Midwest Garden Guys

Hanging Basket Challenge

SCOTT: Mike, Sylvania has some beautiful hanging baskets all around town and I am here to challenge our readers to build their own! Would you share some tips please?

MIKE: Choosing the basket is an important step. Being able to plant on the sides as well as the top gives a fuller look right away. A wire basket with coco liner is easy to cut into the sides to add plants. We also need to consider the basket’s location, not only for sun/shade reasons but also for windy areas and ease of watering. Can you easily bring it to the ground to water?

SCOTT: Plant styles are important; uprights, trailing, spreading and mounding. Thus, I imagine we’ll be layering these like we would do landscape spaces?

MIKE: Start at the center of the basket. I recommend a plant called Spikes. They give the appearance of height plus area, by fanning outward. Next, I would recommend Springeri, placed along the outer perimeter. Vinca Vines planted around the edge will drape downward and will hide the basket. Finally fill the voids in the basket with your chosen sun or shade flowers. Baskets have a very short time to get full sized so pack them in to get a full, lush look right away.

SCOTT: What about drainage?

MIKE: One of the MOST IMPORTANT needs is PROPER DRAINAGE! Most hanging baskets already come with drainage holes, but please stay away from plastic liners which prevent drainage. Cage baskets that use shredded moss or coco as a liner performs adequate drainage and keeps soil and roots well aerated.

SCOTT: Now for soil, if we have a bunch of plants in a limited area, we’ll need to water a lot and nutrients will be consumed quickly, right?

MIKE: The proper soil/medium is an absolute must. A mixture of peat moss, vermiculite and perlite help to retain the necessary moisture and nutrients and still keep it light enough for hanging. I happen to be partial to a good, inexpensive blend called Baccto Lite. When applying nutrients, I absolutely recommend a water-soluble bloom builder fertilizer once a week for three weeks.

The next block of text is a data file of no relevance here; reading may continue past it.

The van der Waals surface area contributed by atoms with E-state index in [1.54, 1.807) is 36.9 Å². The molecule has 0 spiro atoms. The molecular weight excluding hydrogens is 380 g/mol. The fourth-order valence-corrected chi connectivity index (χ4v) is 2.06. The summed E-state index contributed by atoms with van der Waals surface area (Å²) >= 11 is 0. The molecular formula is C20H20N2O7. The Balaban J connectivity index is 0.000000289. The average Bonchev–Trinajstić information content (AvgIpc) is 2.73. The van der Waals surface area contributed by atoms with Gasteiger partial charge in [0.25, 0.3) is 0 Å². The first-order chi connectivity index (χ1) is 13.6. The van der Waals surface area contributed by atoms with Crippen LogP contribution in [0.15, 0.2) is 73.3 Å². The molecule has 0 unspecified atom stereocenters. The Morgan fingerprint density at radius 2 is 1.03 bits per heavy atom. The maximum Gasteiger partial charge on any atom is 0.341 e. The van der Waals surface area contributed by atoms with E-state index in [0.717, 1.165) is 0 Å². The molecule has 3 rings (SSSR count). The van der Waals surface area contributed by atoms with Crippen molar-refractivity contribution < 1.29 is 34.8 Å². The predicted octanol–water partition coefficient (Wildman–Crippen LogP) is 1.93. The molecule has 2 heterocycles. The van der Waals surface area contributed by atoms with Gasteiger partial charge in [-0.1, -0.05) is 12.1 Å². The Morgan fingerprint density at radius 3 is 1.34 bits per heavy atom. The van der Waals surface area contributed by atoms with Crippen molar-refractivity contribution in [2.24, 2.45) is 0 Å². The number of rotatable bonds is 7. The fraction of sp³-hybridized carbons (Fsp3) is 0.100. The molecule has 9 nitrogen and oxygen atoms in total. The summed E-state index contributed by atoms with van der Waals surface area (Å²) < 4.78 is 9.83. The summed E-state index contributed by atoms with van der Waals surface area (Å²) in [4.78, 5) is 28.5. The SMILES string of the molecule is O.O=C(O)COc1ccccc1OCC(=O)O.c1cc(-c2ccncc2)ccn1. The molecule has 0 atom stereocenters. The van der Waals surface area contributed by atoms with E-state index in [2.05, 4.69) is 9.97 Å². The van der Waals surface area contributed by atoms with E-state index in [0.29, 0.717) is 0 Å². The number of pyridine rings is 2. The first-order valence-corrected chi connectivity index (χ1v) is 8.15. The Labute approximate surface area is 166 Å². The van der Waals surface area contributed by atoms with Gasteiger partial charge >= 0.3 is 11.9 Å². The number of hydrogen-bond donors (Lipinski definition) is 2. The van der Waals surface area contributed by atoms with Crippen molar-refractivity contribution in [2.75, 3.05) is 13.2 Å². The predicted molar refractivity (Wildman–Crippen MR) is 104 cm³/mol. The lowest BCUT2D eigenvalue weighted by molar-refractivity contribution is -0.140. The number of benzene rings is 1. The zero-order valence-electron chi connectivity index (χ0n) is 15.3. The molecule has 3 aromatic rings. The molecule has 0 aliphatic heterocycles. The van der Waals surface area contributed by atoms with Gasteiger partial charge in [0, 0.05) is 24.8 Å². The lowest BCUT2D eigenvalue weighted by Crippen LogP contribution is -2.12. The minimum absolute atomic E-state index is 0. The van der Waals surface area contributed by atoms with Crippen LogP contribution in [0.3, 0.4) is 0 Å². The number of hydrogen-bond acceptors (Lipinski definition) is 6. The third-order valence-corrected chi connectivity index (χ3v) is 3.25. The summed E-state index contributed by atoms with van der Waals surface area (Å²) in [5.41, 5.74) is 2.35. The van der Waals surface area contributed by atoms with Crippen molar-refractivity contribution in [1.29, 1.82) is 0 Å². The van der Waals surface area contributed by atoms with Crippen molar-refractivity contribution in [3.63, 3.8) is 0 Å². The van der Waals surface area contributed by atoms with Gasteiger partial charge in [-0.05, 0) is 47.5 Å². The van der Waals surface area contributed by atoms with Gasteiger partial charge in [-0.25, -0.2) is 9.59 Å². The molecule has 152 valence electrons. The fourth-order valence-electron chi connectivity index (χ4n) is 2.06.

SCOTT: A consistent, complete watering of a hanging basket reminds me of watering succulents. A full soaking makes sure you get the roots at all levels.

MIKE: A good way to check if they need water is to lift the basket. If it is much lighter than it was the day before, stick your finger into the soil. If it is dry a half inch down, then soak the schmutz out of it and let it drain.
SCOTT: How about a quick list of plants we can use in our baskets?

MIKE: Glad you asked… how about some Lobelia, Creeping Jenny, Alyssum, Lantana, wait a minute… if you want my full list, you’ll just have to listen to the hanging baskets podcast!

SCOTT: And there you have it, YMGP’s challenge for you to build your own hanging baskets. Until next time, green thumbs up!

Your Midwest Garden Podcast guys, Mike O’Rourke and Scott Sandstrom, will be sharing gardening advice and information with readers throughout the growing season. O’Rourke, retired from Black Diamond Garden Center and known as the Garden Guy for many years, discusses landscape issues with Sandstrom in a casual conversation designed to educate listeners, and now readers, on a wide variety of topics.

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